June 20 (Reuters) – Gold steadied into a tight range on Monday as an easing dollar and economic worries countered concerns around aggressive monetary tightening by the US Federal Reserve, with the focus on several central bankers’ views this week.
Spot gold was little changed in holiday-thinned trading at USD 1,837.46 per ounce by 1436 GMT. US gold futures were unchanged at USD 1,840.20.
The dollar index eased from near its highest level in about two decades, rekindling some demand for bullion among overseas buyers.
“The precious metal is likely to remain within a range, thanks to the conflicting forces empowering both bulls and bears. A fresh catalyst could be needed to tip the balance of power,” said FXTM senior analyst Lukman Otunga.
Gains were capped by hawkish comments from Fed Governor Christopher Waller over the weekend, Otunga added.
Waller on Saturday became the latest US central banker to pledge a whatever-it-takes approach to fight inflation, days after the Fed raised interest rates by three-quarters of a percentage point and signaled more hikes to come.
“It’s a public holiday in the US, which means liquidity – and therefore volatility – is likely to be lower, thus making directional moves on gold difficult without a fresh catalyst,” City Index senior market analyst Matt Simpson said.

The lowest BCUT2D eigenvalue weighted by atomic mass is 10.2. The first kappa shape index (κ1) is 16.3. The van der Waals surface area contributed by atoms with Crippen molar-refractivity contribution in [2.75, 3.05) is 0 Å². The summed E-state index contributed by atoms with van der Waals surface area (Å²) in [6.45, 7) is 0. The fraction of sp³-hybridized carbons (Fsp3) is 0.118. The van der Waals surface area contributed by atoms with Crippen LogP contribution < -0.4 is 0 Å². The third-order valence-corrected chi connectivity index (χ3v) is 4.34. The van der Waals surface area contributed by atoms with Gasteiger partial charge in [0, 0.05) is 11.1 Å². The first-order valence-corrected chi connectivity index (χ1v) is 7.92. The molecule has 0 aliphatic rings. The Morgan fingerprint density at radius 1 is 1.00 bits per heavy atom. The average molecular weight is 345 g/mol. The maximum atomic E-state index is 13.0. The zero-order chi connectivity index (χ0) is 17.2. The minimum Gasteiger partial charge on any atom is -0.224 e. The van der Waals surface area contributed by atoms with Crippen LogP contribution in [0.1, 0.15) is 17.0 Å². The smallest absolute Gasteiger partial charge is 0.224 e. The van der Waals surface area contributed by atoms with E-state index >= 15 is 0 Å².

A host of central bankers will be speaking this week, led by a likely hawkish testimony from Fed Chair Jerome Powell’s to the House on Wednesday and Thursday.
High interest rates increase the opportunity cost of holding the non-yielding bullion.
Spot silver fell 0.4% to USD 21.57 per ounce, while platinum rose 0.1% to USD 933.58. Palladium XPD= gained 2.2% to USD 1,855.11.
Commerzbank lowered its end-year platinum price forecast to USD 1,050 an ounce from USD 1,100 on expectations of a supply surplus. Palladium meanwhile, could recover in coming months as problems in the auto industry gradually ease, with prices hitting USD 2,100 by year-end, it added.
(Reporting by Arundhati Sarkar and Bharat Govind Gautam in Bengaluru; Editing by Uttaresh V, Shailesh Kuber and David Evans)
This article originally appeared on reuters.com